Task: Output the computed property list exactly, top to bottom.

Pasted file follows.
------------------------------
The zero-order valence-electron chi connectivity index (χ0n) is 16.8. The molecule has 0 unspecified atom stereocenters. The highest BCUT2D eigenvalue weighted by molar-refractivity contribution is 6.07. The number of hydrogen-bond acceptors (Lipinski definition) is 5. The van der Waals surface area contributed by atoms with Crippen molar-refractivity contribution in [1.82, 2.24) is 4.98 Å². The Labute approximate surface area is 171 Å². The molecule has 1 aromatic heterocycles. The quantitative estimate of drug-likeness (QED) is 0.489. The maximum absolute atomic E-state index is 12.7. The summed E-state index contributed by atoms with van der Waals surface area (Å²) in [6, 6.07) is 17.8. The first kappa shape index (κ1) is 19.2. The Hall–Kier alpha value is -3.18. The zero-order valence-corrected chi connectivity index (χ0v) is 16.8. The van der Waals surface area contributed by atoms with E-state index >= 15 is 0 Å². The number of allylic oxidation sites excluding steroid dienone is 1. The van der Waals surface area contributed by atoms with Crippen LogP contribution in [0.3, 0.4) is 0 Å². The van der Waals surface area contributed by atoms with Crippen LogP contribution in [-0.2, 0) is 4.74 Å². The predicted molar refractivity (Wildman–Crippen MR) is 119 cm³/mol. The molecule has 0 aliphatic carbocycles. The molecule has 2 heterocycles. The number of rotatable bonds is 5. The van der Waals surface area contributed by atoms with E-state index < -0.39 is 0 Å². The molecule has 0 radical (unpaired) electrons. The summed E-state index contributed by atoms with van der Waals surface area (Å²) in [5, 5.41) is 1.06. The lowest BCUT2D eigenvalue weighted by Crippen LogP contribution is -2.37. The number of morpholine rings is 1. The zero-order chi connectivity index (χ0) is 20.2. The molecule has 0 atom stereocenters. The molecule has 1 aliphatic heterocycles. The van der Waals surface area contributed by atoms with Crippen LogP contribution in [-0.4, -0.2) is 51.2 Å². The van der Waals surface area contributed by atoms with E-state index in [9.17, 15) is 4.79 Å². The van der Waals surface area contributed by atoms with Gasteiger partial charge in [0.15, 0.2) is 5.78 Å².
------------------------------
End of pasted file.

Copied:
The zero-order valence-electron chi connectivity index (χ0n) is 16.8. The molecule has 0 unspecified atom stereocenters. The highest BCUT2D eigenvalue weighted by molar-refractivity contribution is 6.07. The number of hydrogen-bond acceptors (Lipinski definition) is 5. The van der Waals surface area contributed by atoms with Crippen molar-refractivity contribution in [1.82, 2.24) is 4.98 Å². The Labute approximate surface area is 171 Å². The molecule has 1 aromatic heterocycles. The quantitative estimate of drug-likeness (QED) is 0.489. The maximum absolute atomic E-state index is 12.7. The summed E-state index contributed by atoms with van der Waals surface area (Å²) in [6, 6.07) is 17.8. The first kappa shape index (κ1) is 19.2. The Hall–Kier alpha value is -3.18. The zero-order valence-corrected chi connectivity index (χ0v) is 16.8. The van der Waals surface area contributed by atoms with E-state index >= 15 is 0 Å². The number of allylic oxidation sites excluding steroid dienone is 1. The van der Waals surface area contributed by atoms with Crippen LogP contribution in [0.3, 0.4) is 0 Å². The van der Waals surface area contributed by atoms with Crippen LogP contribution in [-0.2, 0) is 4.74 Å². The predicted molar refractivity (Wildman–Crippen MR) is 119 cm³/mol. The molecule has 0 aliphatic carbocycles. The molecule has 2 heterocycles. The number of rotatable bonds is 5. The van der Waals surface area contributed by atoms with E-state index < -0.39 is 0 Å². The molecule has 0 radical (unpaired) electrons. The summed E-state index contributed by atoms with van der Waals surface area (Å²) in [5, 5.41) is 1.06. The lowest BCUT2D eigenvalue weighted by Crippen LogP contribution is -2.37. The number of morpholine rings is 1. The zero-order chi connectivity index (χ0) is 20.2. The molecule has 0 atom stereocenters. The molecule has 1 aliphatic heterocycles. The van der Waals surface area contributed by atoms with Crippen LogP contribution in [-0.4, -0.2) is 51.2 Å². The van der Waals surface area contributed by atoms with E-state index in [9.17, 15) is 4.79 Å². The van der Waals surface area contributed by atoms with Gasteiger partial charge in [0.15, 0.2) is 5.78 Å².